“It was very special for me,” Carol said. “I’m just one happy grandma!”

-IB Team Report

Are revivals effective?

ib2newseditor —  March 15, 2018

Abstract cross

I was in a small gathering of folks the other week when a dear lady made reference to a revival she had been a part of.

“But, of course, nobody has revivals anymore,” she said with such confidence. I wanted to say, “Well, that’s not exactly right. I am beginning a revival this Sunday at Summit Baptist Church in Loganville.”

Here in Georgia, I remember very distinctly one statistic that stood out from research a few years ago about evangelistic churches: Churches that have revivals baptize more people than churches that do not have revivals.

In my book “Healthy Kingdom Churches” a few years back, I wrote about a doctor friend, who accepted the task of getting me well from a respiratory ailment, so I could preach a revival meeting at Atco Baptist Church in Cartersville. He made a statement and then asked a question: “I didn’t know churches were still having revivals. Are revivals still effective?”

I gave the most sincere and honest answer I knew: “Revivals are effective in some churches and not in others.”

“How do you explain that?” he asked.

I responded, “It’s like most other things. The success of a revival is determined largely by the amount of effort put into getting ready for revival.”

Churches that have revivals baptize more people than churches that do not have revivals.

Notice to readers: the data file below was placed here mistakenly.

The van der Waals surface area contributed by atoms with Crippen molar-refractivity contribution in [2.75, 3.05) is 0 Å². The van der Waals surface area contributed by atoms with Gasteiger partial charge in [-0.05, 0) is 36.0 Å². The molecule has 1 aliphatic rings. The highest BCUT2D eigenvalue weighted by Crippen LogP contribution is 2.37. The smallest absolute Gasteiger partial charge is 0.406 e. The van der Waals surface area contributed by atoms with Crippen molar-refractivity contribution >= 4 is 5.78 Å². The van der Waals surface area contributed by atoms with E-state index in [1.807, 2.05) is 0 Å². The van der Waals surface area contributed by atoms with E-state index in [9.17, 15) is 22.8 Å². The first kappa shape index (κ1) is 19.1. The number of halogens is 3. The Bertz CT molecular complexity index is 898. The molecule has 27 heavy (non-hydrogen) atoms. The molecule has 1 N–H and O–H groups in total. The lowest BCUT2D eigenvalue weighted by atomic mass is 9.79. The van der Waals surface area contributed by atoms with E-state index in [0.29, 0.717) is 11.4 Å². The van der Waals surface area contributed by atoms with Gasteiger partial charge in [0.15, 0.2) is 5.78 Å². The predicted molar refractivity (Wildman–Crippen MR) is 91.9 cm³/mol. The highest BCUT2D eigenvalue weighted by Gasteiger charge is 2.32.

The revival at Atco Baptist Church was truly amazing. It happened because the pastor, Wayne Hamrick, had prepared the congregation through praying for revival and witnessing across the community. That week we saw 57 people come to faith in Christ. In one service, we saw over 20 make professions of faith. There were many other decisions as well, with people making rededication commitments and coming on transfer of membership. God had done an amazing thing among His people who dared to trust that if they prayed and witnessed, God would do what only God can do.

I have come to the conclusion that it is wrong to declare the death of revivals, when the only reason they may be dead in a church is a lack of commitment to pray for revival toward reaching the lost with the Gospel of Jesus Christ.

In the first service at the recent revival at Summit Baptist Church, pastor Jason Rothe made the statement that the congregation had literally been praying for months for this series of services. That did not surprise me because when I arrived at the church, I found a vibrant congregation filled with anticipation over what the Lord would do during the week. When the invitation was given, the aisles filled with people coming down front to pray and to unite with the church.

I want to encourage you to plan a revival for your church. As you do, remember that we have a good number of vocational evangelists in our Baptist family that God is using in a great way. When you contact them you will discover faithful, energetic and effective servants of Christ ready to bless your church.

J. Robert White is executive director of the Georgia Baptist Mission Board. This article originally appeared at http://www.bpnews.net.